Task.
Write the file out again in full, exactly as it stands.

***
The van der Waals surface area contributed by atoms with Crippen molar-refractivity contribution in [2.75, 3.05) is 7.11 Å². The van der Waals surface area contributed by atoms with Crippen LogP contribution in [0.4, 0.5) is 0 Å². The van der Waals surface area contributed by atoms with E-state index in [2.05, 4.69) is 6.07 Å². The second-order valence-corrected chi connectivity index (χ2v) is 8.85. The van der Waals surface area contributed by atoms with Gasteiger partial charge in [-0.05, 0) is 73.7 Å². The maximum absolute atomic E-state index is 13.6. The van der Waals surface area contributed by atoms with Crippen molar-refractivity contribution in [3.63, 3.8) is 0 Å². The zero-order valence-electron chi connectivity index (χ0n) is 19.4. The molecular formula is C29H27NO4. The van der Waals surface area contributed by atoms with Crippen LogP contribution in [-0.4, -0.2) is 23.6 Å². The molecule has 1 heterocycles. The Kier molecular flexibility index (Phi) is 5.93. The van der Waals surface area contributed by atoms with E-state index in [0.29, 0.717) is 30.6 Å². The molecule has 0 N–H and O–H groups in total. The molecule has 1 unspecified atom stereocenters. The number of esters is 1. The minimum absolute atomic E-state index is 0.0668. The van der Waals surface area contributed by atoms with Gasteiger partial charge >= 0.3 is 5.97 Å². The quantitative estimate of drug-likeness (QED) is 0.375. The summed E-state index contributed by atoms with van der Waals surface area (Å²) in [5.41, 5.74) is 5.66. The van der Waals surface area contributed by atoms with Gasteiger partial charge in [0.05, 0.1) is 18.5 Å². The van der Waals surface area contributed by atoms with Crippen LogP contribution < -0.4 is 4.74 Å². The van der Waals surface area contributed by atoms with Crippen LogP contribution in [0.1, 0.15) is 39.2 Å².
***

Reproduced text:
The van der Waals surface area contributed by atoms with Crippen molar-refractivity contribution in [2.75, 3.05) is 7.11 Å². The van der Waals surface area contributed by atoms with Crippen LogP contribution in [0.4, 0.5) is 0 Å². The van der Waals surface area contributed by atoms with E-state index in [2.05, 4.69) is 6.07 Å². The second-order valence-corrected chi connectivity index (χ2v) is 8.85. The van der Waals surface area contributed by atoms with Gasteiger partial charge in [-0.05, 0) is 73.7 Å². The maximum absolute atomic E-state index is 13.6. The van der Waals surface area contributed by atoms with Crippen molar-refractivity contribution in [3.63, 3.8) is 0 Å². The zero-order valence-electron chi connectivity index (χ0n) is 19.4. The molecular formula is C29H27NO4. The van der Waals surface area contributed by atoms with Crippen LogP contribution in [-0.4, -0.2) is 23.6 Å². The molecule has 1 heterocycles. The Kier molecular flexibility index (Phi) is 5.93. The van der Waals surface area contributed by atoms with E-state index in [0.29, 0.717) is 30.6 Å². The molecule has 0 N–H and O–H groups in total. The molecule has 1 unspecified atom stereocenters. The number of esters is 1. The minimum absolute atomic E-state index is 0.0668. The van der Waals surface area contributed by atoms with Gasteiger partial charge >= 0.3 is 5.97 Å². The quantitative estimate of drug-likeness (QED) is 0.375. The summed E-state index contributed by atoms with van der Waals surface area (Å²) in [5.41, 5.74) is 5.66. The van der Waals surface area contributed by atoms with Gasteiger partial charge in [0.05, 0.1) is 18.5 Å². The van der Waals surface area contributed by atoms with Crippen LogP contribution < -0.4 is 4.74 Å². The van der Waals surface area contributed by atoms with Crippen LogP contribution in [0.1, 0.15) is 39.2 Å².